My employer was recently sued by another apartment manager for wrongful termination, and unpaid wages. Now my employer wants to protect herself by asking me to sign what appears to be a one sided agreement.
I agree with my colleagues. California is a at-will employment statement. Your employer can require you to sign an employment agreement. That said, have you been paid all of your wages? If you're not an exempt employee, you may be entitled to overtime and double time wages depending on the number of hours worked per day and/or week. You may want to have an attorney review the agreement before you sign it.
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Since employment is "at will" in California, you do not "have to" sign but you may be terminated if you don't.
The above is general legal and business analysis. It is not "legal advise" but analysis, and different lawyers may analyse this matter differently, especially if there are additional facts not reflected in the question. I am not your attorney until retained by a written retainer agreement signed by both of us. I am only licensed in California. See also avvo.com terms and conditions item 9, incorporated as if it was reprinted here.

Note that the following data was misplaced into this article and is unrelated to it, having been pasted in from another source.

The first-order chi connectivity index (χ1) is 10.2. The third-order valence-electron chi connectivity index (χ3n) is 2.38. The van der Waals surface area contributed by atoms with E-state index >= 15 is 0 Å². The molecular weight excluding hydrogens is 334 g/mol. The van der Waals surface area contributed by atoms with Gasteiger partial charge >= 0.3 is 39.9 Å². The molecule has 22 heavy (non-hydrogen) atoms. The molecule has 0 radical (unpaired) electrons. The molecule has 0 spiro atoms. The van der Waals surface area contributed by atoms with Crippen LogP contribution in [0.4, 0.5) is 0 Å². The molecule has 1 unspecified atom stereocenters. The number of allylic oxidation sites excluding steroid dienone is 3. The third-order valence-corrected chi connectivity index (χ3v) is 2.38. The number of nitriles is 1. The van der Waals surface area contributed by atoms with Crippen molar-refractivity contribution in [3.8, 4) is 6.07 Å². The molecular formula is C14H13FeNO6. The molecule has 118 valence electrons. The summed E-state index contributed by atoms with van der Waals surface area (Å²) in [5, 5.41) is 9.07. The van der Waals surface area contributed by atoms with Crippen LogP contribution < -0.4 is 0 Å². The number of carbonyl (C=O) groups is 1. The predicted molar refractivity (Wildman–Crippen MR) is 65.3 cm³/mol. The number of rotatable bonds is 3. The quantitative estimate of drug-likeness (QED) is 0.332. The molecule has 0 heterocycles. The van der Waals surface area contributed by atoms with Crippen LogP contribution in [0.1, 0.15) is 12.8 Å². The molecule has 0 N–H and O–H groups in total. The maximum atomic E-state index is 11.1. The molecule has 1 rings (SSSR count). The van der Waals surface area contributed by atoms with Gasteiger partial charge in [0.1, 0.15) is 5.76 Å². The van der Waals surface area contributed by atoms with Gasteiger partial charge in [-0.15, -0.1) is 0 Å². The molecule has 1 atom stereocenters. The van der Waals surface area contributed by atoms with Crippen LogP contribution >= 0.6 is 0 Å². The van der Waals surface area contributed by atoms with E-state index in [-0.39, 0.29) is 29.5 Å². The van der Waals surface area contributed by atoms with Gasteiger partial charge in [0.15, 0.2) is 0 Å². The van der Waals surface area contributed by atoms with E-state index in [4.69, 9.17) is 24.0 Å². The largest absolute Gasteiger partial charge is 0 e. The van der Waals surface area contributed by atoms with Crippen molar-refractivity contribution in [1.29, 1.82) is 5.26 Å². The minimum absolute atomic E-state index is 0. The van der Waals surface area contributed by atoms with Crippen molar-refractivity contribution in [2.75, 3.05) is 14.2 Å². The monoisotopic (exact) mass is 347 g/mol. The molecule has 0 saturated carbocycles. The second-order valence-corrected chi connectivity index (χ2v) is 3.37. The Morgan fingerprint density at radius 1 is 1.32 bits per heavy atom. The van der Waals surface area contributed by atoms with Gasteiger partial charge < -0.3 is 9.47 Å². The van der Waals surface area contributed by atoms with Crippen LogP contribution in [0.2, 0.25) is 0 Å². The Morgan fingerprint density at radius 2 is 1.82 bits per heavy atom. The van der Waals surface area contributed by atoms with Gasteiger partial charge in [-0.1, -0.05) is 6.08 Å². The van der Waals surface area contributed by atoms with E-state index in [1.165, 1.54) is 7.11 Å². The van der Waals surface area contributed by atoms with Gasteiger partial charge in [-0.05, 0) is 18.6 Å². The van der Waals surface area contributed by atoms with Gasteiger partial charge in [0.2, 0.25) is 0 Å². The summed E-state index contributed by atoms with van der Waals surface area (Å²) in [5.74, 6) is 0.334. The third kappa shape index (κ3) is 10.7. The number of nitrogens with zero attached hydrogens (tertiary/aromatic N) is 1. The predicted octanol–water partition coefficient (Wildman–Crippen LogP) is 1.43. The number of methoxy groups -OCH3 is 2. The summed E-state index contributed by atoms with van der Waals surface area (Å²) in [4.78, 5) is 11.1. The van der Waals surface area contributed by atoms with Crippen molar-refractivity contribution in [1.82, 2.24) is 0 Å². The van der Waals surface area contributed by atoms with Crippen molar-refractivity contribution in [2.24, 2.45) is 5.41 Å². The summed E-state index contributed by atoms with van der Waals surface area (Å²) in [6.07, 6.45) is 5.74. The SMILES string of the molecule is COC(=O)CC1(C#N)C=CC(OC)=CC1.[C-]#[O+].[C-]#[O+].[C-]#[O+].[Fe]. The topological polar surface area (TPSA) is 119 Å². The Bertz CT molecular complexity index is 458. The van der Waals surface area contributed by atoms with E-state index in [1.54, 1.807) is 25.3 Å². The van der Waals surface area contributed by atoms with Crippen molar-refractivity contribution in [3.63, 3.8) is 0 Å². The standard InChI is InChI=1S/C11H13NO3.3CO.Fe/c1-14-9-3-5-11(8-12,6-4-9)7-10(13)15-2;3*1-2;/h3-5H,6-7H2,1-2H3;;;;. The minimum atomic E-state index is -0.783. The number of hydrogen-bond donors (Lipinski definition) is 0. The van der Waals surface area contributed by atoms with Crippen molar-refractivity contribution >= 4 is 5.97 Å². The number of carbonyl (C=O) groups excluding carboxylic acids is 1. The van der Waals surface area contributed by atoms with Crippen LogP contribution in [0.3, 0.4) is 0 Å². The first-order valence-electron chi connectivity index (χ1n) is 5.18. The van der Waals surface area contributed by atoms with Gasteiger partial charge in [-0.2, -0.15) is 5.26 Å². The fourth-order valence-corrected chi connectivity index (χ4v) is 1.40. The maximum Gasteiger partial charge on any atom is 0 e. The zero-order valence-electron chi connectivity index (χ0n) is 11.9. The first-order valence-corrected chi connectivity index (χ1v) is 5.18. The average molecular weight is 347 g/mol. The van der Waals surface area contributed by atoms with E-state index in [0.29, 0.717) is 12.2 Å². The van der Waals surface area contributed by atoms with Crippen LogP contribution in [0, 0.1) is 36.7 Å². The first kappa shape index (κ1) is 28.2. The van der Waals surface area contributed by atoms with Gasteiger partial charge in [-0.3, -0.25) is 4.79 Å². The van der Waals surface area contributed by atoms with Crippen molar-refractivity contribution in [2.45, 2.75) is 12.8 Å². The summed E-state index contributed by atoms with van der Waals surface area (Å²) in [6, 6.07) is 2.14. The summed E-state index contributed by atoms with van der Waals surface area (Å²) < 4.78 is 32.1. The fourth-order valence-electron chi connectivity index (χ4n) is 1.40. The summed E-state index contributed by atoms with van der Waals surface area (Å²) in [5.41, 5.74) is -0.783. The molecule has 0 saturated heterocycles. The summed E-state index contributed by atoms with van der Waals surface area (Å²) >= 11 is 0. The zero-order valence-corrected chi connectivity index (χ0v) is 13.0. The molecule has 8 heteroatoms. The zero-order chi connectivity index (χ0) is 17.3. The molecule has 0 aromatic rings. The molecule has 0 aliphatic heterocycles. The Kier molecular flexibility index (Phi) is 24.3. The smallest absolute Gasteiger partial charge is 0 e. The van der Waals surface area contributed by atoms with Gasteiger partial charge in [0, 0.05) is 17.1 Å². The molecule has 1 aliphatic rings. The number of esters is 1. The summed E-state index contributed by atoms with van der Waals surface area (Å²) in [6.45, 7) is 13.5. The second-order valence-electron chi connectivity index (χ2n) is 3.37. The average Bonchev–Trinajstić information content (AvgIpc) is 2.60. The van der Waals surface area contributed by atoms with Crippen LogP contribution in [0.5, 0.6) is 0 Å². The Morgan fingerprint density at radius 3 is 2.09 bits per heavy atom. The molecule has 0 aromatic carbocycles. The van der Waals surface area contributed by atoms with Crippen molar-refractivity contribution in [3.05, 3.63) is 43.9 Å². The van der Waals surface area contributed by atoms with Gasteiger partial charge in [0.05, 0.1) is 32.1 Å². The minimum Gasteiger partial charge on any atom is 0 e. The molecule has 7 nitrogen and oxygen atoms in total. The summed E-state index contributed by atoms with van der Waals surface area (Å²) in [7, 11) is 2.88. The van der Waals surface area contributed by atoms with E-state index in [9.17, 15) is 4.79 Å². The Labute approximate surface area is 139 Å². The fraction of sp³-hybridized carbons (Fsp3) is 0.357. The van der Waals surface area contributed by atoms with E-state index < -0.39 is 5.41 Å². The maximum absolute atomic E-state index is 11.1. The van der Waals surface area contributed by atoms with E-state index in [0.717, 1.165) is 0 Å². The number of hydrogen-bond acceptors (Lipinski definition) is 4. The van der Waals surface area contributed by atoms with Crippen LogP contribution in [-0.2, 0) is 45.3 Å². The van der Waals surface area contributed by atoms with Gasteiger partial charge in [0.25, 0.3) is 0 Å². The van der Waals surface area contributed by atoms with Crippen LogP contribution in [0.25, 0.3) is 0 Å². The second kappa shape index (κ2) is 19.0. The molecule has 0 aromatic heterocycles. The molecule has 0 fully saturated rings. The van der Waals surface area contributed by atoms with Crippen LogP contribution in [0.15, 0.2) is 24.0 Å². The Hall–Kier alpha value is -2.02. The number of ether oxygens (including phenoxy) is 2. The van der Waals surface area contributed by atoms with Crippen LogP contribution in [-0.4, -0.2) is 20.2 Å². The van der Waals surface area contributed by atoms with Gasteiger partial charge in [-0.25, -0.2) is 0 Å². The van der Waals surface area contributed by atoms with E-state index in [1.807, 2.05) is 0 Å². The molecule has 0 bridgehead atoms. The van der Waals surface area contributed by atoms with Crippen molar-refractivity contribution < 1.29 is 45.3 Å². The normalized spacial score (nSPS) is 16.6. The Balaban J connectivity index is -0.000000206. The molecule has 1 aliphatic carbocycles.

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No, you do not have to sign an employment agreement. However, if you do not sign it, then the employer has the legal right to terminate your employment at any time.
Frank W. Chen has been licensed to practice law in California since 1988. The information presented here is general in nature and is not intended, nor should be construed, as legal advice. This posting does not create any attorney-client relationship with the author. For specific advice about your particular situation, consult your own attorney.
I also concur with my colleagues. California is an at will State. Your employer does not need any reason to terminate your employment. Your employer could terminate you for no reason or for a legitimate reason like refusing to sign an employment agreement.
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